The random card that I drew for today is Warrior of Moritsoana (Morey Sauna).
Idealisation of love | Grace | Wonder in mutual attraction | Sentimental love| Emphasised emotions | The poetry of life | Beauty | Heightened mood and feelings | Empathy | A pleasing environment
Card visual: Back ground the Lesotho Mountains. Warrior is dressed in traditional war regalia with the totem of his unit or clan on his shield. This Sotho warrior is from the baHlaping (Tlhapi – fish) clan.
The Sotho lived in small chiefdoms with homesteads grouped into villages. Economic responsibilities were shared and they traditionally raised livestock; cattle, goats, and sheep and cultivated grains and tobacco. The Sotho were skilled artisans and renowned for their metal and leather-work, wood and ivory carving.
This week we can afford to be a tad idealistic. Why not be able to have the happily ever after. Sometimes we limit ourselves, for a variety of reasons but more often than not it’s because we believe we do not deserve it.
Well known and loved fairy tales share a common theme. The forlorn, orphaned young person is cast out or cursed or put upon by evil stepmothers, sisters etc. After various trials and tribulations (usually lasting 100 years) she is saved by an act of kindness usually a prince or knight in shining armour.
The message from all these stories is that no matter what your circumstances, if we wait and truly believe in ourselves, salvation will come. We live in an instant gratification times. We don’t want to wait for the knight in shining armour, we want a quick fix – like a fine wine, some things take time to mature and develop into their full potential.
Another theme that runs through all the stories and fables is being pure of heart. I can’t think of a fairy story or parable where the evil ugly sister got the prince. So as we dream to be fulfilled, saved or transformed, we need to consider our motivation and intent. Why do we want certain things? Why do we feel that life is not living up to our expectations? What trials and tribulations do we need to go through to reach the nirvana we desire.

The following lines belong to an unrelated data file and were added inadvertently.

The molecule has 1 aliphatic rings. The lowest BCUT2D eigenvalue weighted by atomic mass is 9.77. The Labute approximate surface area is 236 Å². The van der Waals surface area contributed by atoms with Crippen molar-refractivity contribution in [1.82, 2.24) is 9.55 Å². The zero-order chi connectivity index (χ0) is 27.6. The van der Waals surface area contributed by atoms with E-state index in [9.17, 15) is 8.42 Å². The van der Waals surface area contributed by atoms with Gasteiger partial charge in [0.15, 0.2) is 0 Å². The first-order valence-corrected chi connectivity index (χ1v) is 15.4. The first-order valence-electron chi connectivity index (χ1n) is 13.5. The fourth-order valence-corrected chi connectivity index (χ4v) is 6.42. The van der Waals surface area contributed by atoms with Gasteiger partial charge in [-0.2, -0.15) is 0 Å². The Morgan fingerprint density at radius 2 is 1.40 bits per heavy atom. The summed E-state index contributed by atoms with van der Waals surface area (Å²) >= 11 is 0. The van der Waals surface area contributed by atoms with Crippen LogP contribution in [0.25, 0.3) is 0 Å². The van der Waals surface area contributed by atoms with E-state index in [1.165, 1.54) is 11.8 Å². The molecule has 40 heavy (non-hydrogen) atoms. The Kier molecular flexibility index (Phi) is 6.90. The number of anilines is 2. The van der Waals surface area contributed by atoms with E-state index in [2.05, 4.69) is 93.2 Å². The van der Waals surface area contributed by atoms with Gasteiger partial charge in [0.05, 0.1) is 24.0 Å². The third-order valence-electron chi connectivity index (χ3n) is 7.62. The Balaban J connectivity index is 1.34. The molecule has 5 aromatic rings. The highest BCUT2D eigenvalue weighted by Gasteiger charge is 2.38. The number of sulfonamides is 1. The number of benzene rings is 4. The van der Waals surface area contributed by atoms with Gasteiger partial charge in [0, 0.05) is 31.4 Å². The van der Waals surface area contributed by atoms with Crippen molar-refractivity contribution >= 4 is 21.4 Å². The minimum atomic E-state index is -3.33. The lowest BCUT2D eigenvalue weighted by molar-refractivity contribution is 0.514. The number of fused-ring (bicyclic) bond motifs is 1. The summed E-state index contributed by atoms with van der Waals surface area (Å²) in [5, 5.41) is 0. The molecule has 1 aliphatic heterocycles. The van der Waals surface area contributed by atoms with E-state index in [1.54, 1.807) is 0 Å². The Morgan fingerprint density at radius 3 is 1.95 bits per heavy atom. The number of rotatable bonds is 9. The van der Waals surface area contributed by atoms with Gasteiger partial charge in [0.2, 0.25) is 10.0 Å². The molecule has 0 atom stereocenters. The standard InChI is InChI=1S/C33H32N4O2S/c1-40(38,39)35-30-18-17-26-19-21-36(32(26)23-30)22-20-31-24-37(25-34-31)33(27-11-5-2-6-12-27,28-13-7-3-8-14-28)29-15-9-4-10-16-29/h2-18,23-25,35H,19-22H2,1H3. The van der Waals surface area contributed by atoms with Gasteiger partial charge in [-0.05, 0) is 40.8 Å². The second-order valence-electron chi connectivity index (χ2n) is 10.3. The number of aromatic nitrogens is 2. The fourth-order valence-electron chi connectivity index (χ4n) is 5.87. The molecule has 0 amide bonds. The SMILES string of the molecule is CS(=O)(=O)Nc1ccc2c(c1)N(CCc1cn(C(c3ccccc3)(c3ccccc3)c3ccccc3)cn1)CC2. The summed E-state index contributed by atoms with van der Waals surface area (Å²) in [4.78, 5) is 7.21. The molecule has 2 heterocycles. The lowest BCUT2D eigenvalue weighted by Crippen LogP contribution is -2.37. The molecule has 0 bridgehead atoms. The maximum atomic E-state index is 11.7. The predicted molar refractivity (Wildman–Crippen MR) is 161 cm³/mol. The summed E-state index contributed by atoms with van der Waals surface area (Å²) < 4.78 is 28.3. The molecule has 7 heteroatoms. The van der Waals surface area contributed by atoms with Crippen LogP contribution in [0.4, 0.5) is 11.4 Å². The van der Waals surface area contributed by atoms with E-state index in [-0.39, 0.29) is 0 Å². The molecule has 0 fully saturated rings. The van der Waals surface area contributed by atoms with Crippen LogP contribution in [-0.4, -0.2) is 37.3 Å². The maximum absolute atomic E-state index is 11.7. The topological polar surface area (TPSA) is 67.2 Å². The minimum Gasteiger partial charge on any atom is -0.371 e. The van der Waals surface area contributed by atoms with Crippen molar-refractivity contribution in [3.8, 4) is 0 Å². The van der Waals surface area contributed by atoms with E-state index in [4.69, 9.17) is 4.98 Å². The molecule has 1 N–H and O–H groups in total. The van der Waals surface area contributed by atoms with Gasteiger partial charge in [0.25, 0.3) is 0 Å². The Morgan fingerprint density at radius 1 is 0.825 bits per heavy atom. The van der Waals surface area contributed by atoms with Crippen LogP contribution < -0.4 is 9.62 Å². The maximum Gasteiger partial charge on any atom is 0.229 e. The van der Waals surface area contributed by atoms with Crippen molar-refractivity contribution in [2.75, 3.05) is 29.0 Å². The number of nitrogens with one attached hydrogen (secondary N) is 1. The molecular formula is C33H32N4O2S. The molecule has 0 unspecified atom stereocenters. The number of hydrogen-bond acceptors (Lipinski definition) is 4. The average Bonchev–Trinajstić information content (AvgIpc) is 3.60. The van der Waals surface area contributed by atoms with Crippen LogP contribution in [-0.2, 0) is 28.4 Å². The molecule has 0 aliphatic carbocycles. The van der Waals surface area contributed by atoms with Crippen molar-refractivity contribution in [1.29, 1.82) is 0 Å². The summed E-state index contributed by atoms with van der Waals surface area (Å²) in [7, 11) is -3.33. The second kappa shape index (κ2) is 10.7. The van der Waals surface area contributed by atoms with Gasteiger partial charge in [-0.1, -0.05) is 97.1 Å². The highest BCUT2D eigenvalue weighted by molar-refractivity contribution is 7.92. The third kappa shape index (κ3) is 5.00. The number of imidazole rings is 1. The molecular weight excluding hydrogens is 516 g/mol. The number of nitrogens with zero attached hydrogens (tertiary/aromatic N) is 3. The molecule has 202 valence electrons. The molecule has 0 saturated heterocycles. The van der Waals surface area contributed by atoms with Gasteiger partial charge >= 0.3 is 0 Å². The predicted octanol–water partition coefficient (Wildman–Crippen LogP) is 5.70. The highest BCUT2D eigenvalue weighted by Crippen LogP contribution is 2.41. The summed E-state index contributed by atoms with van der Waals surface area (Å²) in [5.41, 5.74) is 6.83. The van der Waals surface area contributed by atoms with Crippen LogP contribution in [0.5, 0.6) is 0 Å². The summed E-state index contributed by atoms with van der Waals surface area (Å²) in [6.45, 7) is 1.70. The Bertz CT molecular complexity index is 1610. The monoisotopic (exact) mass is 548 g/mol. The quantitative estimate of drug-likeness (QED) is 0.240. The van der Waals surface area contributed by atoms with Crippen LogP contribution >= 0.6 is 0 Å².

How realistic are we about love. We confuse lust and romantic love, which is all flowers and candles with true love. True love is a state of Grace not the sentimental love that Hollywood propagates, but rather the even flow of the poetry of life. The beauty of heightened mood and feelings. The glorious wash of emotion, clear and true without attachments of need and greed.
Fairy tales are the system foundation that we set up as children. We aspire to the ‘happy ever after’. We look at the end result and somehow are able to gloss over and turn a blind eye to the pain and suffering that was endured before the ever after moment. We also do this with real life people. We hold up Ghandi, Nelson Mandela and Mother Teresa as icons for humanity, which of us would be able to live their lives and walk in their shoes. To undergo the difficulties they lived through and still maintain a purity of spirit.
There is no reason why we cant ‘have it all’. We just need to be prepared to put in the effort for the reward. As someone once said “Keep your feet on the ground and reach for the stars”.